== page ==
How could it not be dominant in market share but be dominant in use?
0 like dislike
falleninsea

my guess at this would be because more people use the features of the phone than some of the other android phones. there are tons of phones coming out with android but if people choose not to use the market ,or the browser or just choose to use it as a smart phone it still counts as a sale an a count toward market domination but not towards use if the person just chooses the use the phone as a phone.

personally that seems to be a waste of a good device but not all phones are iPhones, Galaxy modes or HTC ones. And with Android being a fairly low cost OS to install on a device i can see manufactures choosing to use it on their low end devices over developing something in house and just not giving them a lot addition features.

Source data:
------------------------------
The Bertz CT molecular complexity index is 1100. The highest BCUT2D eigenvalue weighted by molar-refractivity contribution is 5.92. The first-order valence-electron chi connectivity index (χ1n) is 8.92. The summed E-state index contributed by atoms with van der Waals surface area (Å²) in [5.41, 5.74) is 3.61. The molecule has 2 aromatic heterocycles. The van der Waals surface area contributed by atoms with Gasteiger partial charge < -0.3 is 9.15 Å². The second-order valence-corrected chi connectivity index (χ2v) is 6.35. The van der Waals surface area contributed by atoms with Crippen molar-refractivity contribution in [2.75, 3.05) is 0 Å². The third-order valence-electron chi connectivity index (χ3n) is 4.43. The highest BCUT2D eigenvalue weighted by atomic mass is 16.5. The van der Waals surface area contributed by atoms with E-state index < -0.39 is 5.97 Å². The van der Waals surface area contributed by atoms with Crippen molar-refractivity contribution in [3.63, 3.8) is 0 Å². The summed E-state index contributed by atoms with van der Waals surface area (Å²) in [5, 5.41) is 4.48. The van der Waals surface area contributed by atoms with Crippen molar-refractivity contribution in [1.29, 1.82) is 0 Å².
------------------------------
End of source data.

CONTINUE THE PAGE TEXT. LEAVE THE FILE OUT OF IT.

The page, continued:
1 like dislike
dbreuning

See Met's reply. I mean sales do not equal use all the time. You can buy something and then stow it away, not use it at all or just use it for an app here and there and that's it. What Apple says is that they see that their customers use it for a whole lot of things so it's popular though they don't have the #1 spot in the market.
0 like dislike
Met

Yeah, he gave a few examples to prove his point of usage. He used some web traffic percentages and he mentioned the online sales on Black Friday. There might've been others, but I can't think of them off the top of my head.

While I disagree with the "usage" comment, as a developer, I would still DEFINITELY prioritize iOS over Android. There are so many free alternatives to everything on Android and piracy is significantly easier. As a result, Android users are a lot less willing to pay for apps than iOS users.

I've been using Android for a lot longer and have not yet spent even $10 on the Play Store. However, on my iPad, I've spent at least $300.
2 like dislike
Jory